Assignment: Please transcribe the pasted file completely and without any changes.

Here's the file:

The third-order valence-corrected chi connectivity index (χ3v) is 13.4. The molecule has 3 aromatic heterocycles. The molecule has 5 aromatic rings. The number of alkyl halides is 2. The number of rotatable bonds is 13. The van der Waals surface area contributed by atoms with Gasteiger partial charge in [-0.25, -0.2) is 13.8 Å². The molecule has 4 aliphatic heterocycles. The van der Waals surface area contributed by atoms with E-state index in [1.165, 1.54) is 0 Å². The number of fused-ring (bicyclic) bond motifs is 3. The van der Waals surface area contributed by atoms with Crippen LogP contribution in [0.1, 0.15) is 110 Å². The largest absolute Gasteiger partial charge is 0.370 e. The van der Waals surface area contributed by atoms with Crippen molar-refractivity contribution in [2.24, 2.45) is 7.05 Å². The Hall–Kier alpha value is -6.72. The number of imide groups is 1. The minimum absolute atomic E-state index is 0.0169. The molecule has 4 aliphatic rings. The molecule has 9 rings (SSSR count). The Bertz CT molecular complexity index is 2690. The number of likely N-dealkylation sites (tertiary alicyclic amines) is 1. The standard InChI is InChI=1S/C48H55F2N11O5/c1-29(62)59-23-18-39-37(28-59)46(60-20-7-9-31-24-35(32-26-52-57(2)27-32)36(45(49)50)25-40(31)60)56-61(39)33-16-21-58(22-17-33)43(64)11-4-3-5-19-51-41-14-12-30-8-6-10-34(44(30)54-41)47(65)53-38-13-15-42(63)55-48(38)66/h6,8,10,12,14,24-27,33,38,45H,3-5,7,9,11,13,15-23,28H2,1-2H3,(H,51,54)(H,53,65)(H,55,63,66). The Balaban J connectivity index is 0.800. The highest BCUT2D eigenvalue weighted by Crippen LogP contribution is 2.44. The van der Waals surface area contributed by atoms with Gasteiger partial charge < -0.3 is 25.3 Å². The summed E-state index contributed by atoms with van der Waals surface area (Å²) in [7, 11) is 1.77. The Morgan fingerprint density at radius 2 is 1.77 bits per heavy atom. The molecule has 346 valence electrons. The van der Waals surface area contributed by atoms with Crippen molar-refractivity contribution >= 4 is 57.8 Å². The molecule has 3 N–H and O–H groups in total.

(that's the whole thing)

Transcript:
The third-order valence-corrected chi connectivity index (χ3v) is 13.4. The molecule has 3 aromatic heterocycles. The molecule has 5 aromatic rings. The number of alkyl halides is 2. The number of rotatable bonds is 13. The van der Waals surface area contributed by atoms with Gasteiger partial charge in [-0.25, -0.2) is 13.8 Å². The molecule has 4 aliphatic heterocycles. The van der Waals surface area contributed by atoms with E-state index in [1.165, 1.54) is 0 Å². The number of fused-ring (bicyclic) bond motifs is 3. The van der Waals surface area contributed by atoms with Crippen LogP contribution in [0.1, 0.15) is 110 Å². The largest absolute Gasteiger partial charge is 0.370 e. The van der Waals surface area contributed by atoms with Crippen molar-refractivity contribution in [2.24, 2.45) is 7.05 Å². The Hall–Kier alpha value is -6.72. The number of imide groups is 1. The minimum absolute atomic E-state index is 0.0169. The molecule has 4 aliphatic rings. The molecule has 9 rings (SSSR count). The Bertz CT molecular complexity index is 2690. The number of likely N-dealkylation sites (tertiary alicyclic amines) is 1. The standard InChI is InChI=1S/C48H55F2N11O5/c1-29(62)59-23-18-39-37(28-59)46(60-20-7-9-31-24-35(32-26-52-57(2)27-32)36(45(49)50)25-40(31)60)56-61(39)33-16-21-58(22-17-33)43(64)11-4-3-5-19-51-41-14-12-30-8-6-10-34(44(30)54-41)47(65)53-38-13-15-42(63)55-48(38)66/h6,8,10,12,14,24-27,33,38,45H,3-5,7,9,11,13,15-23,28H2,1-2H3,(H,51,54)(H,53,65)(H,55,63,66). The Balaban J connectivity index is 0.800. The highest BCUT2D eigenvalue weighted by Crippen LogP contribution is 2.44. The van der Waals surface area contributed by atoms with Gasteiger partial charge < -0.3 is 25.3 Å². The summed E-state index contributed by atoms with van der Waals surface area (Å²) in [7, 11) is 1.77. The Morgan fingerprint density at radius 2 is 1.77 bits per heavy atom. The molecule has 346 valence electrons. The van der Waals surface area contributed by atoms with Crippen molar-refractivity contribution >= 4 is 57.8 Å². The molecule has 3 N–H and O–H groups in total.